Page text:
Life is hard enough when you are homeless. Not having a roof over your head means you are exposed to the elements and vulnerable to being victimized by criminals.
Now, there is a new kind of threat that drifters and the dispossessed face. In San Francisco, robots are being deployed to deter homeless people from setting up tent communities outdoors.
According to recent news reports, a battle has been brewing between robot “security guards” and destitute street people who are desperate for a place where they can find refuge.
Are fleets of police robots in our future?
Recently, fleets of robots equipped with lasers, video camera and other sensors have been patrolling parking lots, company campuses and other private spaces in San Francisco, California. The devices are part of a growing trend in which automated robots are deployed to detect and deter crime. Some AI experts envision these contraptions as the next generation of crime fighters.
In fact, companies like Microsoft and Uber are already renting out robot fleets to augment their human security guards. At $7 an hour, these crime-busting droids are a lot cheaper to hire than their flesh and blood counterparts. But some observers worry that wealthy elites will ultimately use an army of robots to police the rest of us.
As you might expect, the homeless are fighting back. As one report noted, at least one robot has been tipped over and had its “electronic eyes” plastered with barbecue sauce.
In this instance, the group deploying the robotic security guard happened to be an animal welfare group called the Society for the Prevention of Cruelty to Animals, which was trying to protect one of its parking lots from becoming a homeless encampment. I think you can argue that both groups deserve some sympathy and understanding.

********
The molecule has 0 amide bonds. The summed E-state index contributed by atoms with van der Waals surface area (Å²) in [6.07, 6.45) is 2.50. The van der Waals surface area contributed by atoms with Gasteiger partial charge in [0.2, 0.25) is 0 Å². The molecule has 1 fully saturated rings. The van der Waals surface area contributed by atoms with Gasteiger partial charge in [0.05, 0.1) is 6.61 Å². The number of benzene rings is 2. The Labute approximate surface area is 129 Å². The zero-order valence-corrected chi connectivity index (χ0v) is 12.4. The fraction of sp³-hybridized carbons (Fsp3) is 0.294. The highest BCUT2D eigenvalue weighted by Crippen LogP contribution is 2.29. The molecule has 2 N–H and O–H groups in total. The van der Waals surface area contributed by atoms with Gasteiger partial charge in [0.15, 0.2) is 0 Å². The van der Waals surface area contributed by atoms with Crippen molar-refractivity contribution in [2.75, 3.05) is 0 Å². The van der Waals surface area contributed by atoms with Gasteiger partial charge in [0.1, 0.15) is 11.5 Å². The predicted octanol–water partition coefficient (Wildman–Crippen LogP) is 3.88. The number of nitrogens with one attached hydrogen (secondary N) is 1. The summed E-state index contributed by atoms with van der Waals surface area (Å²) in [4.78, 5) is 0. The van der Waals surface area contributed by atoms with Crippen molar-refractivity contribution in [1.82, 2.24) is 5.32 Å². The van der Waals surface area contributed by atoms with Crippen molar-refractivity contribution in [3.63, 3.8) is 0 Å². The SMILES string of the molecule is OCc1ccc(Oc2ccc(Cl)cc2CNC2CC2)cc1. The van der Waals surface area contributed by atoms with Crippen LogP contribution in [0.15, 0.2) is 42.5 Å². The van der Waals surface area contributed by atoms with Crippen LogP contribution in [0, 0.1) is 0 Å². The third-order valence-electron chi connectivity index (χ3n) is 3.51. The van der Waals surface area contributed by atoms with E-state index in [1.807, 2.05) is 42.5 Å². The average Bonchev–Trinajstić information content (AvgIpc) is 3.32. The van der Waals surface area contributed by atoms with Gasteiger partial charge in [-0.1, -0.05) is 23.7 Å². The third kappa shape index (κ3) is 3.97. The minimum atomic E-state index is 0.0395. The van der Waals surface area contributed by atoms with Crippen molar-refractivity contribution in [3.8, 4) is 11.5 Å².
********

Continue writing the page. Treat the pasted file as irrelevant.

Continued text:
Coming next, robots to quell civil unrest?
In the future, the moral issues involving this technology are likely to grow much starker. A defense organization in China is developing a robotic device called an AnBot, which could be used to quell civil unrest. As one of its developers explained, “It can patrol, avoid obstacles, identify and recharge on its own. It is equipped with weapons to prevent and control violence by remote control.”
Technology: savior or enslaver?
We often look to technology to solve our problems, but it is often a double-edged sword. The same devices that are supposed to make life easier may also be employed someday to oppress a large segment of humanity.
When you think about it, it’s ironic that so many resources are going into developing these robots. Perhaps that money would be better spent developing solutions that help the homeless.
That’s my take. Let me know what you think in the comments section. By the way, you can check out the Knightscope robot for yourself in this video (below).
— Scott O’Reilly